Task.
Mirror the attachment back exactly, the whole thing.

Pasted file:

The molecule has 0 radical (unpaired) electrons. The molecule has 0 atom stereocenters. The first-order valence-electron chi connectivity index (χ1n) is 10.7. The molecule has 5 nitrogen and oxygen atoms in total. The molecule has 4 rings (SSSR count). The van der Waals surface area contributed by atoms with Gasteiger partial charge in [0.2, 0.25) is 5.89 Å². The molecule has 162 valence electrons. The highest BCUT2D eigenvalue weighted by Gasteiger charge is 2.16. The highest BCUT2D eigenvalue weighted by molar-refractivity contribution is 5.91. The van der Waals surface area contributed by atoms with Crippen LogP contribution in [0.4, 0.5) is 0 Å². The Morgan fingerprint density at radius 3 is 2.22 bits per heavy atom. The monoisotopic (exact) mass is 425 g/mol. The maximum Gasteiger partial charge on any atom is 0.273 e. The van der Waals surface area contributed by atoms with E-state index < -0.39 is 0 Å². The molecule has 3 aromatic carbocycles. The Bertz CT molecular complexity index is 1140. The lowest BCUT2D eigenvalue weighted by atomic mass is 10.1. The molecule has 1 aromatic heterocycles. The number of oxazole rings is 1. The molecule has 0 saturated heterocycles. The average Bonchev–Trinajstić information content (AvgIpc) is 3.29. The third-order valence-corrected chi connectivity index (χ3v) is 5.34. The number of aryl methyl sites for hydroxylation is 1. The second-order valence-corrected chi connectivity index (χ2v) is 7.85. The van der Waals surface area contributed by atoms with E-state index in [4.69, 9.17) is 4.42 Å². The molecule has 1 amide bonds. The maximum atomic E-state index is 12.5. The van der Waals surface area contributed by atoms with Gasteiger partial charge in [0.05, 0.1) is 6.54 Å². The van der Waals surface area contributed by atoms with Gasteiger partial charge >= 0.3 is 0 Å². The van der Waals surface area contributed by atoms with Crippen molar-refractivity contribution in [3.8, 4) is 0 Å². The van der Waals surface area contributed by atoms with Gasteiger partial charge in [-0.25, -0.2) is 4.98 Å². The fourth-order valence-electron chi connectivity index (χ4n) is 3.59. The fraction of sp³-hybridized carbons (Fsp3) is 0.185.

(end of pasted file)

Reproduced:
The molecule has 0 radical (unpaired) electrons. The molecule has 0 atom stereocenters. The first-order valence-electron chi connectivity index (χ1n) is 10.7. The molecule has 5 nitrogen and oxygen atoms in total. The molecule has 4 rings (SSSR count). The van der Waals surface area contributed by atoms with Gasteiger partial charge in [0.2, 0.25) is 5.89 Å². The molecule has 162 valence electrons. The highest BCUT2D eigenvalue weighted by Gasteiger charge is 2.16. The highest BCUT2D eigenvalue weighted by molar-refractivity contribution is 5.91. The van der Waals surface area contributed by atoms with Crippen LogP contribution in [0.4, 0.5) is 0 Å². The Morgan fingerprint density at radius 3 is 2.22 bits per heavy atom. The monoisotopic (exact) mass is 425 g/mol. The maximum Gasteiger partial charge on any atom is 0.273 e. The van der Waals surface area contributed by atoms with E-state index < -0.39 is 0 Å². The molecule has 3 aromatic carbocycles. The Bertz CT molecular complexity index is 1140. The lowest BCUT2D eigenvalue weighted by atomic mass is 10.1. The molecule has 1 aromatic heterocycles. The number of oxazole rings is 1. The molecule has 0 saturated heterocycles. The average Bonchev–Trinajstić information content (AvgIpc) is 3.29. The third-order valence-corrected chi connectivity index (χ3v) is 5.34. The number of aryl methyl sites for hydroxylation is 1. The second-order valence-corrected chi connectivity index (χ2v) is 7.85. The van der Waals surface area contributed by atoms with E-state index in [4.69, 9.17) is 4.42 Å². The molecule has 1 amide bonds. The maximum atomic E-state index is 12.5. The van der Waals surface area contributed by atoms with Gasteiger partial charge in [0.05, 0.1) is 6.54 Å². The van der Waals surface area contributed by atoms with Gasteiger partial charge >= 0.3 is 0 Å². The van der Waals surface area contributed by atoms with Crippen molar-refractivity contribution in [3.8, 4) is 0 Å². The van der Waals surface area contributed by atoms with Gasteiger partial charge in [-0.25, -0.2) is 4.98 Å². The fourth-order valence-electron chi connectivity index (χ4n) is 3.59. The fraction of sp³-hybridized carbons (Fsp3) is 0.185.